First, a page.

The AP Interview: CDC chief says omicron mostly mild so far
ATLANTA -- More than 40 people in the U.S. have been found to be infected with the omicron variant so far, and more than three-quarters of them had been vaccinated, the chief of the CDC said Wednesday. But she said nearly all of them were only mildly ill.
In an interview with The Associated Press, Dr. Rochelle Walensky, director of the Centers for Disease Control and Prevention, said the data is very limited and the agency is working on a more detailed analysis of what the new mutant form of the coronavirus might hold for the U.S.
'What we generally know is the more mutations a variant has, the higher level you need your immunity to be. ... We want to make sure we bolster everybody's immunity. And that's really what motivated the decision to expand our guidance,' Walensky said, referencing the recent approval of boosters for all adults.
She said 'the disease is mild' in almost all of the cases seen so far, with reported symptoms mainly cough, congestion and fatigue. One person was hospitalized, but no deaths have been reported, CDC officials said.
Some cases can become increasingly severe as days and weeks pass, and Walensky noted that the data is a very early, first glimpse of U.S. omicron infections. The earliest onset of symptoms of any of the first 40 or so cases was Nov. 15, according to the CDC.
The omicron variant was first identified in South Africa last month and has since been reported in 57 countries, according to the World Health Organization.
The first U.S. case was reported on Dec. 1. As of Wednesday afternoon, the CDC had recorded 43 cases in 19 states. Most were young adults. About a third of those patients had traveled internationally.
More than three-quarters of those patients had been vaccinated, and a third had boosters, Walensky said. Boosters take about two weeks to reach full effect, and some of the patients had received their most recent shot within that period, CDC officials said.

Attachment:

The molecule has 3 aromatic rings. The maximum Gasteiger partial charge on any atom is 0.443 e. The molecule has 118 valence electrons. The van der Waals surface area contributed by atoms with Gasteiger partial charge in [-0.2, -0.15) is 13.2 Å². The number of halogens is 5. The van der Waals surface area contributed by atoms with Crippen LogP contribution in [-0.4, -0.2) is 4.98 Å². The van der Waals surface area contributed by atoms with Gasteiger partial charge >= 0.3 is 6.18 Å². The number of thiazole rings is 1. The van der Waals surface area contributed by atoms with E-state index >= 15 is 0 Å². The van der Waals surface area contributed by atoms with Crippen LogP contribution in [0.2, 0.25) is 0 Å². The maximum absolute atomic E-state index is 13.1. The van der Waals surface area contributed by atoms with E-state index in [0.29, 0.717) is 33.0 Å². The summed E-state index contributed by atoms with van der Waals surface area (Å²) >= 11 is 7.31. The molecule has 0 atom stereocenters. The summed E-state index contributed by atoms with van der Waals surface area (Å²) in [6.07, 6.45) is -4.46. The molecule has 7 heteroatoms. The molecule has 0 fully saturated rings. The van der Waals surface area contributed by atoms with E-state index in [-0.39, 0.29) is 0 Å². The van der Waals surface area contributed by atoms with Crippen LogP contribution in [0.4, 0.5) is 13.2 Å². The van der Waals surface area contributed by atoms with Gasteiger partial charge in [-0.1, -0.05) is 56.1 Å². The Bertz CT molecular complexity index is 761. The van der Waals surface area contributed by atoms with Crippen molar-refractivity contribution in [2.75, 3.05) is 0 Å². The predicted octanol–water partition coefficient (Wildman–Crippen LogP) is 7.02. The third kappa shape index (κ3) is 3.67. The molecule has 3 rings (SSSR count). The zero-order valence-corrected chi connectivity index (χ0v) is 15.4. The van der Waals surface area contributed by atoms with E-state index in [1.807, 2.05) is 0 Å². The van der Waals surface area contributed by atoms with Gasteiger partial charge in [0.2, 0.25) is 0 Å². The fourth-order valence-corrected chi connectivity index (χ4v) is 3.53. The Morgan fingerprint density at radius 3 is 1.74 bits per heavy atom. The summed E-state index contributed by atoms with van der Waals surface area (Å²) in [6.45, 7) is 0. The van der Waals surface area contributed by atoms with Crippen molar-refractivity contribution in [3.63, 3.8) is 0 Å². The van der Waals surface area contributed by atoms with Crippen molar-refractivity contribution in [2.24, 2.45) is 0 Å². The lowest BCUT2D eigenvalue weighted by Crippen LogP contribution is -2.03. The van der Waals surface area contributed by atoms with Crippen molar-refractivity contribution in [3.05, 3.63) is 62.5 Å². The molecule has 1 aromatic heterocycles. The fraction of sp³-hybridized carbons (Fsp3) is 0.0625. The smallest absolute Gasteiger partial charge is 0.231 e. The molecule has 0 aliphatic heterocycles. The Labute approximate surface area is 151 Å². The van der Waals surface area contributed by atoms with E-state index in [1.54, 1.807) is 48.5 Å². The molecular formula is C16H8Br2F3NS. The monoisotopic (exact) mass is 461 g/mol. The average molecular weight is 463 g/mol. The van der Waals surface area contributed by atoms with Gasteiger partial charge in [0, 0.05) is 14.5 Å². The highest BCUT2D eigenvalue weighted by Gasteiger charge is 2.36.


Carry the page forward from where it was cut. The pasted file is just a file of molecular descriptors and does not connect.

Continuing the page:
Fewer than 1% of the U.S. COVID-19 cases genetically sequenced last week were the omicron variant; the delta variant accounted for more than 99%.
Scientists are trying to better understand how easily it spreads. British officials said Wednesday that they think the omicron variant could become the dominant version of the coronavirus in the United Kingdom in as soon as a month.
The CDC has yet to make any projections on how the variant could affect the course of the pandemic in the U.S. Walensky said officials are gathering data but many factors could influence how the pandemic evolves.
'When I look to what the future holds, so much of that is definitely about the science, but it's also about coming together as a community to do things that prevent disease in yourself and one another. And I think a lot of what our future holds depends on how we come together to do that,' she said.
The CDC is also trying to establish whether the omicron variant causes milder - or more severe - illness than other coronavirus types. The finding that nearly all of the cases so far are mild may be a reflection that this first look at U.S. omicron cases captured mainly vaccinated people, who are expected to have milder illnesses, CDC officials said.
Another key question is whether it is better at evading vaccines or the immunity people build from a bout with COVID-19.
This week, scientists in South Africa reported a small laboratory study that found antibodies created by vaccines were not as effective at preventing omicron infections as they were at stopping other versions of the coronavirus.
On Wednesday, vaccine manufacturer Pfizer said that while two doses may not be protective enough to prevent infection, lab tests showed a booster increased levels of virus-fighting antibodies by 25-fold.
Blood samples taken a month after a booster showed people harbored levels of omicron-neutralizing antibodies that were similar to amounts proven protective against earlier variants after two doses, the company said.
The Associated Press Health & Science Department receives support from the Howard Hughes Medical Institute's Department of Science Education. The AP is solely responsible for all content.